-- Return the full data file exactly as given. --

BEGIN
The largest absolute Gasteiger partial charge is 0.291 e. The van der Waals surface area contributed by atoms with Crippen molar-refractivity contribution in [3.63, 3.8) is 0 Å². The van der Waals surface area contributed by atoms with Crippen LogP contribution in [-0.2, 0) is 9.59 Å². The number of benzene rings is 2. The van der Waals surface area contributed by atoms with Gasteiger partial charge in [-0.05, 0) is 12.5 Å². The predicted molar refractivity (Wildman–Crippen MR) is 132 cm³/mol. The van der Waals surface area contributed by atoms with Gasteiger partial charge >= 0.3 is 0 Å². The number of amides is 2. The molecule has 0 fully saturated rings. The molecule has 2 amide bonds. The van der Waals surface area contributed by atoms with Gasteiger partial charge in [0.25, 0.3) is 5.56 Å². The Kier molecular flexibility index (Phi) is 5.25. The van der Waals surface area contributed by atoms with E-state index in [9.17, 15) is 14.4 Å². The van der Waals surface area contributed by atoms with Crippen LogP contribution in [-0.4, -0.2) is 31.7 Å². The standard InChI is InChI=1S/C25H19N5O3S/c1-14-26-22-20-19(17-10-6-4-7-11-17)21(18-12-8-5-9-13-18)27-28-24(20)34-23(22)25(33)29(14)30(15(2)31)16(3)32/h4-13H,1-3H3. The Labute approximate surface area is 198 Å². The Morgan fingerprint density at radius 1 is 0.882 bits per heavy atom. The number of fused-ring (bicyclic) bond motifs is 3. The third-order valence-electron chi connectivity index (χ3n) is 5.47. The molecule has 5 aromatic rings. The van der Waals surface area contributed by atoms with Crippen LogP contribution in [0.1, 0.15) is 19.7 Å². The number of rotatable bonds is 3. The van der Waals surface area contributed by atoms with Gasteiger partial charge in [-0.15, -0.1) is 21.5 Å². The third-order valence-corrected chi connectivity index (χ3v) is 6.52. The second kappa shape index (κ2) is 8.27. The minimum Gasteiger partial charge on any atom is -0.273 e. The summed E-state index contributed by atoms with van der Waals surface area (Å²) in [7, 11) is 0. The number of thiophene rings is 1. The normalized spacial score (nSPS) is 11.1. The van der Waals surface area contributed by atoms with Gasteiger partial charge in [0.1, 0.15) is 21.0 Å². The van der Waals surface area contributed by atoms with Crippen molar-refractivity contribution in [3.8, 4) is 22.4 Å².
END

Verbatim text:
The largest absolute Gasteiger partial charge is 0.291 e. The van der Waals surface area contributed by atoms with Crippen molar-refractivity contribution in [3.63, 3.8) is 0 Å². The van der Waals surface area contributed by atoms with Crippen LogP contribution in [-0.2, 0) is 9.59 Å². The number of benzene rings is 2. The van der Waals surface area contributed by atoms with Gasteiger partial charge in [-0.05, 0) is 12.5 Å². The predicted molar refractivity (Wildman–Crippen MR) is 132 cm³/mol. The van der Waals surface area contributed by atoms with Gasteiger partial charge >= 0.3 is 0 Å². The number of amides is 2. The molecule has 0 fully saturated rings. The molecule has 2 amide bonds. The van der Waals surface area contributed by atoms with Gasteiger partial charge in [0.25, 0.3) is 5.56 Å². The Kier molecular flexibility index (Phi) is 5.25. The van der Waals surface area contributed by atoms with E-state index in [9.17, 15) is 14.4 Å². The van der Waals surface area contributed by atoms with Crippen LogP contribution in [-0.4, -0.2) is 31.7 Å². The standard InChI is InChI=1S/C25H19N5O3S/c1-14-26-22-20-19(17-10-6-4-7-11-17)21(18-12-8-5-9-13-18)27-28-24(20)34-23(22)25(33)29(14)30(15(2)31)16(3)32/h4-13H,1-3H3. The Labute approximate surface area is 198 Å². The Morgan fingerprint density at radius 1 is 0.882 bits per heavy atom. The number of fused-ring (bicyclic) bond motifs is 3. The third-order valence-electron chi connectivity index (χ3n) is 5.47. The molecule has 5 aromatic rings. The van der Waals surface area contributed by atoms with Crippen LogP contribution in [0.1, 0.15) is 19.7 Å². The number of rotatable bonds is 3. The van der Waals surface area contributed by atoms with Gasteiger partial charge in [-0.15, -0.1) is 21.5 Å². The third-order valence-corrected chi connectivity index (χ3v) is 6.52. The second kappa shape index (κ2) is 8.27. The minimum Gasteiger partial charge on any atom is -0.273 e. The summed E-state index contributed by atoms with van der Waals surface area (Å²) in [7, 11) is 0. The number of thiophene rings is 1. The normalized spacial score (nSPS) is 11.1. The van der Waals surface area contributed by atoms with Gasteiger partial charge in [0.1, 0.15) is 21.0 Å². The van der Waals surface area contributed by atoms with Crippen molar-refractivity contribution in [3.8, 4) is 22.4 Å².